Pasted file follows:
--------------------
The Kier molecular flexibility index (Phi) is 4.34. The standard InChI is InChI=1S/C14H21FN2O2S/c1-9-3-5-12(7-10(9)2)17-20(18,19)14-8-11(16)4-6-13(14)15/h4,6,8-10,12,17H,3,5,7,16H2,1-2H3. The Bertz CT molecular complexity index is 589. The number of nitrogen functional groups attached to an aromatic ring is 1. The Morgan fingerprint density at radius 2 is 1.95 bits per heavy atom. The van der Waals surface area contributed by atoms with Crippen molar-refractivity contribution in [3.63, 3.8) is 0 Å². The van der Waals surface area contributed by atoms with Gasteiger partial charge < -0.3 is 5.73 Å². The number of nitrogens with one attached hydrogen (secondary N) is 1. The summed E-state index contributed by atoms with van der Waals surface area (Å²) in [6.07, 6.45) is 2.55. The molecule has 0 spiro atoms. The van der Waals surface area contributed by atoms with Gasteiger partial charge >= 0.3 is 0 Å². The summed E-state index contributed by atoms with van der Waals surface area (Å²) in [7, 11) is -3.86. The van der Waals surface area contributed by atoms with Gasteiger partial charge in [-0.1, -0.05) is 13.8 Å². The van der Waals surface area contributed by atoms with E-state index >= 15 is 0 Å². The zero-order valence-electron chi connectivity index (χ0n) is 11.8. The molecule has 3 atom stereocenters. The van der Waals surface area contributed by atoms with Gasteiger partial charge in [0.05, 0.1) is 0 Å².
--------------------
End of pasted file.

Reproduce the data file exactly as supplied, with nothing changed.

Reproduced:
The Kier molecular flexibility index (Phi) is 4.34. The standard InChI is InChI=1S/C14H21FN2O2S/c1-9-3-5-12(7-10(9)2)17-20(18,19)14-8-11(16)4-6-13(14)15/h4,6,8-10,12,17H,3,5,7,16H2,1-2H3. The Bertz CT molecular complexity index is 589. The number of nitrogen functional groups attached to an aromatic ring is 1. The Morgan fingerprint density at radius 2 is 1.95 bits per heavy atom. The van der Waals surface area contributed by atoms with Crippen molar-refractivity contribution in [3.63, 3.8) is 0 Å². The van der Waals surface area contributed by atoms with Gasteiger partial charge < -0.3 is 5.73 Å². The number of nitrogens with one attached hydrogen (secondary N) is 1. The summed E-state index contributed by atoms with van der Waals surface area (Å²) in [6.07, 6.45) is 2.55. The molecule has 0 spiro atoms. The van der Waals surface area contributed by atoms with Gasteiger partial charge >= 0.3 is 0 Å². The summed E-state index contributed by atoms with van der Waals surface area (Å²) in [7, 11) is -3.86. The van der Waals surface area contributed by atoms with Gasteiger partial charge in [-0.1, -0.05) is 13.8 Å². The van der Waals surface area contributed by atoms with E-state index >= 15 is 0 Å². The zero-order valence-electron chi connectivity index (χ0n) is 11.8. The molecule has 3 atom stereocenters. The van der Waals surface area contributed by atoms with Gasteiger partial charge in [0.05, 0.1) is 0 Å².